Each requirement statement should address only one idea, and each idea should be addressed by only one requirement statement
In many information security, privacy, and financial auditing approaches, the audited customer needs to produce one piece/set of evidence per requirement. Each requirement needs distinct artifacts. This allows for simple data management - my list of requirements is X long and therefore my list of evidence artifacts/sets should be the same length. I can then track progress as an audited customer by measuring how much evidence I have produced, and how much is left to go. I can even set up workflows within project management tools and GRC tools easily to accommodate this. Put in data terms - my requirement to evidence relationship is one to one, or one to many.
In contrast, in an efficient HITRUST project with the current rubric and version, I will encounter many scenarios where my requirement statement has more than 1 idea contained within it. This has increased with the new rubric's adoption of Policy Elements. I then gather a larger set of evidence for the requirement. But in order to be efficient, and to not burden the assessor or the audited firm teams with duplicative evidence requests, I have to take the returned artifacts and consider which of many requirements the evidence may meet. For example, a HIPAA risk assessment may be appropriately used as an artifact for multiple controls spanning Domain 1, 6, 17 and 19. However, some of those controls are not fully satisfied by this artifact alone. In effect I must maintain 2 maps for bi-directional association of Requirements to Evidence and Evidence to Requirements. This is a many-to-many relationship.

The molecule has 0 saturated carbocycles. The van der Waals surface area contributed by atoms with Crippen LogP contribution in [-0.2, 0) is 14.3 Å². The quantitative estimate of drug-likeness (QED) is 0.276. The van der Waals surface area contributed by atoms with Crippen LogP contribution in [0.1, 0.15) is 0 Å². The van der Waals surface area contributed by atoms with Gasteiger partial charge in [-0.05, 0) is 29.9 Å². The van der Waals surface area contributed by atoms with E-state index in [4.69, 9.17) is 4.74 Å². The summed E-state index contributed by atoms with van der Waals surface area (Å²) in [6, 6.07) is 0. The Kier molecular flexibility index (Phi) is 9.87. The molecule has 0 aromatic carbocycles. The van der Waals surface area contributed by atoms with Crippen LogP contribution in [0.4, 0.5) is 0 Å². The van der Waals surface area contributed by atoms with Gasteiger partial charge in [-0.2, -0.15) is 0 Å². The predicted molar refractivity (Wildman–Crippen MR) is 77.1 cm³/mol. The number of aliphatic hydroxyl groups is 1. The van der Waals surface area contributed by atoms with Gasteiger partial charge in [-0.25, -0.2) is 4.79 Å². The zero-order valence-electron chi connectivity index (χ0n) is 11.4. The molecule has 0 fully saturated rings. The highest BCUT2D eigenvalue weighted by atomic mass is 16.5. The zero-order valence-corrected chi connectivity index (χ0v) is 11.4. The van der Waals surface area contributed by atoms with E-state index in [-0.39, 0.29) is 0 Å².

This can cause friction and difficulty in a few places. First, many audited firm compliance teams are geared to operationalize and measure progress against the production of evidence more so than by completing HITRUST Requirements. This is due to the fact that many organizations must meet multiple frameworks worth of audit requests and only a common evidence approach scales up. Second, this causes duplicative efforts for audited firm teams and assessor teams where a topic has been addressed in earlier requirements but the same tests of the same artifacts must be duplicated in later tests to achieve full coverage. Going back to the earlier example, when I review the HIPAA risk assessment I know I will have to duplicate that testing as a portion of coverage in a number of controls. Ideally, I would test the HIPAA risk assessment once and therefore spare duplicated testing, and duplicated evidence production and upload by the audited firm team.